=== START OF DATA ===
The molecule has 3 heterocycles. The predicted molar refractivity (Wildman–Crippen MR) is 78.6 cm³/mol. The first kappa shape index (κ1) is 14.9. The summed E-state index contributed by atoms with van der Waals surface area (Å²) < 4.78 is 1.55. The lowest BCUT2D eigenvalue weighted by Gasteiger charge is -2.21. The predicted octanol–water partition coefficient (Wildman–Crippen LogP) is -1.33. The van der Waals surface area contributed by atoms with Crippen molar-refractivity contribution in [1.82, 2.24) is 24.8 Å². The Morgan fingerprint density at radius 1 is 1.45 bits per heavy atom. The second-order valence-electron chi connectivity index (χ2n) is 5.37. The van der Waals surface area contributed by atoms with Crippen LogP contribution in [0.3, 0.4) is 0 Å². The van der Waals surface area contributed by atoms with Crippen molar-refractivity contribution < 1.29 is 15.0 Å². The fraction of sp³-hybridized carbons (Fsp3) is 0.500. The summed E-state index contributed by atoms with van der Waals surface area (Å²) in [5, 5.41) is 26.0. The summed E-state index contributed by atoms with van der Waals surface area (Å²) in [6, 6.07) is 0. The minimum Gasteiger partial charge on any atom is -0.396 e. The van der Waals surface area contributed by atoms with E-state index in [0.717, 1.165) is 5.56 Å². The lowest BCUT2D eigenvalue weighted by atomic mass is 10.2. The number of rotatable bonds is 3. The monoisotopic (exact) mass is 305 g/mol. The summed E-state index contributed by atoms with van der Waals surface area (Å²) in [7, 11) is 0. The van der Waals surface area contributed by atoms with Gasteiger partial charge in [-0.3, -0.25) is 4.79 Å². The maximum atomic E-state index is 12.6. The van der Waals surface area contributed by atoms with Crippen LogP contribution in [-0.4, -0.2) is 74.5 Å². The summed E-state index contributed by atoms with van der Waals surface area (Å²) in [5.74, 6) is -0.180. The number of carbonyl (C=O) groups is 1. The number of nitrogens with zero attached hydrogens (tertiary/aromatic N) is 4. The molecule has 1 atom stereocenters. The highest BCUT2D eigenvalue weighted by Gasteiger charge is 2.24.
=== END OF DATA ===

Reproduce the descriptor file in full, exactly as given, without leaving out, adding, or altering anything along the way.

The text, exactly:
The molecule has 3 heterocycles. The predicted molar refractivity (Wildman–Crippen MR) is 78.6 cm³/mol. The first kappa shape index (κ1) is 14.9. The summed E-state index contributed by atoms with van der Waals surface area (Å²) < 4.78 is 1.55. The lowest BCUT2D eigenvalue weighted by Gasteiger charge is -2.21. The predicted octanol–water partition coefficient (Wildman–Crippen LogP) is -1.33. The van der Waals surface area contributed by atoms with Crippen molar-refractivity contribution in [1.82, 2.24) is 24.8 Å². The Morgan fingerprint density at radius 1 is 1.45 bits per heavy atom. The second-order valence-electron chi connectivity index (χ2n) is 5.37. The van der Waals surface area contributed by atoms with Crippen LogP contribution in [0.3, 0.4) is 0 Å². The van der Waals surface area contributed by atoms with Crippen molar-refractivity contribution < 1.29 is 15.0 Å². The fraction of sp³-hybridized carbons (Fsp3) is 0.500. The summed E-state index contributed by atoms with van der Waals surface area (Å²) in [5, 5.41) is 26.0. The summed E-state index contributed by atoms with van der Waals surface area (Å²) in [6, 6.07) is 0. The minimum Gasteiger partial charge on any atom is -0.396 e. The van der Waals surface area contributed by atoms with E-state index in [0.717, 1.165) is 5.56 Å². The lowest BCUT2D eigenvalue weighted by atomic mass is 10.2. The number of rotatable bonds is 3. The monoisotopic (exact) mass is 305 g/mol. The summed E-state index contributed by atoms with van der Waals surface area (Å²) in [7, 11) is 0. The van der Waals surface area contributed by atoms with Gasteiger partial charge in [-0.3, -0.25) is 4.79 Å². The maximum atomic E-state index is 12.6. The van der Waals surface area contributed by atoms with Crippen LogP contribution in [-0.4, -0.2) is 74.5 Å². The summed E-state index contributed by atoms with van der Waals surface area (Å²) in [5.74, 6) is -0.180. The number of carbonyl (C=O) groups is 1. The number of nitrogens with zero attached hydrogens (tertiary/aromatic N) is 4. The molecule has 1 atom stereocenters. The highest BCUT2D eigenvalue weighted by Gasteiger charge is 2.24.